If you encounter a newer version of the listener, there is not much room left except brute-forcing. However, all versions up to version 12c are vulnerable to an attack called ‘TNS Poison’. Though the latter version is vulnerable only in some special configurations. For example, one of the ways to fix this vulnerability is by disabling the dynamic configuration of the listener, which is impossible when using Oracle DataGuard, PL/SQL Gateway in connection with APEX and in some versions of SAP. In general, the issue is that, by default, the listener service supports remote configuration and, in addition, it allows to do it anonymously. This is where the heart of vulnerability lies.
Fig. 1. TNS Poison Vulnerability
This is a sample attack algorithm (see Fig. 1):
Send the following TNS query: ‘CONNECT_DATA=(COMMAND=SERVICE_REGISTER_NSGR))’.
The vulnerable server will respond: ‘(DESCRIPTION=(TMP=))’. This is what will be the answer from a patched server: ‘(ERROR_STACK=(ERROR=1194))’.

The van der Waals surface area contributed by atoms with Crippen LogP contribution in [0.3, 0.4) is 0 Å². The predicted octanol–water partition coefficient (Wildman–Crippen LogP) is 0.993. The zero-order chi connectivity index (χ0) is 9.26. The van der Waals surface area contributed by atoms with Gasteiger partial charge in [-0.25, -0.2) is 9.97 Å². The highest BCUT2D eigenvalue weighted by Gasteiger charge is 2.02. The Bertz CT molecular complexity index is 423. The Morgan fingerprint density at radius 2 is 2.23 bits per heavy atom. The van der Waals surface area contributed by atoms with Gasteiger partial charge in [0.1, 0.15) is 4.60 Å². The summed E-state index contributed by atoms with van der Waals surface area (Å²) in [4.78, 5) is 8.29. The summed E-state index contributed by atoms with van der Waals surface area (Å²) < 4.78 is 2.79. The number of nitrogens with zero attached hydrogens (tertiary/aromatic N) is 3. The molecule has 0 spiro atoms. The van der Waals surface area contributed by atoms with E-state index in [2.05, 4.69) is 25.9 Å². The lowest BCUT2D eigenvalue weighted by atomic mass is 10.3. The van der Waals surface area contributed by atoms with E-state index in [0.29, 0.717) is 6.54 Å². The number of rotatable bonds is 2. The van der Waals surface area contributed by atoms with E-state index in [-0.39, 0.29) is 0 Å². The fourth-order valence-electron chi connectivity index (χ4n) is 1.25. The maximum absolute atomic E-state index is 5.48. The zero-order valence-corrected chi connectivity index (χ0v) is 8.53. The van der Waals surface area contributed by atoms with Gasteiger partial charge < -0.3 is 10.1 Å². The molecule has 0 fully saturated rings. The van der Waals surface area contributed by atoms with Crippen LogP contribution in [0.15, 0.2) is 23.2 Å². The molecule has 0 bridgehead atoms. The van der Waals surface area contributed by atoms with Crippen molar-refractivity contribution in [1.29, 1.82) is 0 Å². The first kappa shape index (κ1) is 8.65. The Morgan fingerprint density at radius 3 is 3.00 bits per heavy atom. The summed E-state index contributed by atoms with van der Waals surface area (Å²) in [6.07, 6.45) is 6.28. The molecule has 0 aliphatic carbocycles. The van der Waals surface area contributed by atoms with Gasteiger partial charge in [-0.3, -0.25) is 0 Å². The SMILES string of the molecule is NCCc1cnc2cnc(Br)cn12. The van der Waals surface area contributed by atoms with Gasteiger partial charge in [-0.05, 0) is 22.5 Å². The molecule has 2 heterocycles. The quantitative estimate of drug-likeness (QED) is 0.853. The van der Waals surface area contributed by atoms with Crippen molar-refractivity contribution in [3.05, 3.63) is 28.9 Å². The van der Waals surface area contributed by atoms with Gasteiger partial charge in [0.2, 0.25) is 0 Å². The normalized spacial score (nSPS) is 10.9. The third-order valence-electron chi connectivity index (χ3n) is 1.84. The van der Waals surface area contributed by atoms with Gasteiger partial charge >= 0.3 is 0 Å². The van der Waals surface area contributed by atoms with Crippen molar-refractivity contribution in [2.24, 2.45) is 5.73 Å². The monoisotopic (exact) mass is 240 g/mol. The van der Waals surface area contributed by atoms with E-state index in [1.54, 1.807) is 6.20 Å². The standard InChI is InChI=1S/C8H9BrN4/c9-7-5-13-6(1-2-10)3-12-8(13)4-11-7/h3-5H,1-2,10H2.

Generate a configuration package with SID and IP of the new listener (for future MITM). The number of characters in the name of the current SID is of fundamental importance. You need to know it, since this is what a Well Formed package depends on.
Next, send all these goodies to the listener.
If everything is correct, then all new connections will be forwarded by the listener through your controlled IP.
It is important not to forget to enable the proxying of queries (like IP_forwarding in Linux), otherwise, instead of a neat MITM attack, you will get a rough DoS, because the new clients will be unable to connect to the database. As a result, an attacker can embed their own commands within another user’s session. You can check whether the server is vulnerable by using the following MSF module: ‘auxiliary/scanner/oracle/tnspoison_checker’.
All this page was extracted from here: https://hackmag.com/uncategorized/looking-into-methods-to-penetrate-oracle-db/
Other way to test:
./odat.py tnspoison -s <IP> -p <PORT> -d <SID> --test-module